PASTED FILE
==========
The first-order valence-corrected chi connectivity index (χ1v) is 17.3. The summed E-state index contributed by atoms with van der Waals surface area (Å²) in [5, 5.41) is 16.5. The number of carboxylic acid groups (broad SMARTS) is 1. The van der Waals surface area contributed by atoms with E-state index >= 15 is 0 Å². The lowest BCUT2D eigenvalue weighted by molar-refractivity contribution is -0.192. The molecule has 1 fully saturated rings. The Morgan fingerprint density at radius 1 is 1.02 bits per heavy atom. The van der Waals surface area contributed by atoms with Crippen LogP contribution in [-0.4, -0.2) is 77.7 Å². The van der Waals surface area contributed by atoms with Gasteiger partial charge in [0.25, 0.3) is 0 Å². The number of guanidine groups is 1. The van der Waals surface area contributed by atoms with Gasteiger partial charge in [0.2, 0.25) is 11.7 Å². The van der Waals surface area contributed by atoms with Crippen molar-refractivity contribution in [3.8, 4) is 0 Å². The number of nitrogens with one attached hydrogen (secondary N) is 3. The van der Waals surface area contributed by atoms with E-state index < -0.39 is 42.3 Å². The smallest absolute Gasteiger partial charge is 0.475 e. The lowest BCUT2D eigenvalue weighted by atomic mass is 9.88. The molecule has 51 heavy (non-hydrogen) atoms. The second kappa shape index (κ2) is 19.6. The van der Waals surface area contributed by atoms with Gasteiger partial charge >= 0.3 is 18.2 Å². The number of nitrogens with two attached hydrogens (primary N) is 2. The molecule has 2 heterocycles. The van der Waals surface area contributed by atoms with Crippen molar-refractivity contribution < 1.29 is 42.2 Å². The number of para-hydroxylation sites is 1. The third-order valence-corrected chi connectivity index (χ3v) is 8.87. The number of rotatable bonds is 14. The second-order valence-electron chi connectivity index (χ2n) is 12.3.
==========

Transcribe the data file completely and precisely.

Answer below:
The first-order valence-corrected chi connectivity index (χ1v) is 17.3. The summed E-state index contributed by atoms with van der Waals surface area (Å²) in [5, 5.41) is 16.5. The number of carboxylic acid groups (broad SMARTS) is 1. The van der Waals surface area contributed by atoms with E-state index >= 15 is 0 Å². The lowest BCUT2D eigenvalue weighted by molar-refractivity contribution is -0.192. The molecule has 1 fully saturated rings. The Morgan fingerprint density at radius 1 is 1.02 bits per heavy atom. The van der Waals surface area contributed by atoms with Crippen LogP contribution in [-0.4, -0.2) is 77.7 Å². The van der Waals surface area contributed by atoms with Gasteiger partial charge in [0.25, 0.3) is 0 Å². The number of guanidine groups is 1. The van der Waals surface area contributed by atoms with Gasteiger partial charge in [0.2, 0.25) is 11.7 Å². The van der Waals surface area contributed by atoms with Crippen molar-refractivity contribution in [3.8, 4) is 0 Å². The number of nitrogens with one attached hydrogen (secondary N) is 3. The van der Waals surface area contributed by atoms with E-state index < -0.39 is 42.3 Å². The smallest absolute Gasteiger partial charge is 0.475 e. The lowest BCUT2D eigenvalue weighted by atomic mass is 9.88. The molecule has 51 heavy (non-hydrogen) atoms. The second kappa shape index (κ2) is 19.6. The van der Waals surface area contributed by atoms with Gasteiger partial charge >= 0.3 is 18.2 Å². The number of nitrogens with two attached hydrogens (primary N) is 2. The molecule has 2 heterocycles. The van der Waals surface area contributed by atoms with Crippen molar-refractivity contribution < 1.29 is 42.2 Å². The number of para-hydroxylation sites is 1. The third-order valence-corrected chi connectivity index (χ3v) is 8.87. The number of rotatable bonds is 14. The second-order valence-electron chi connectivity index (χ2n) is 12.3.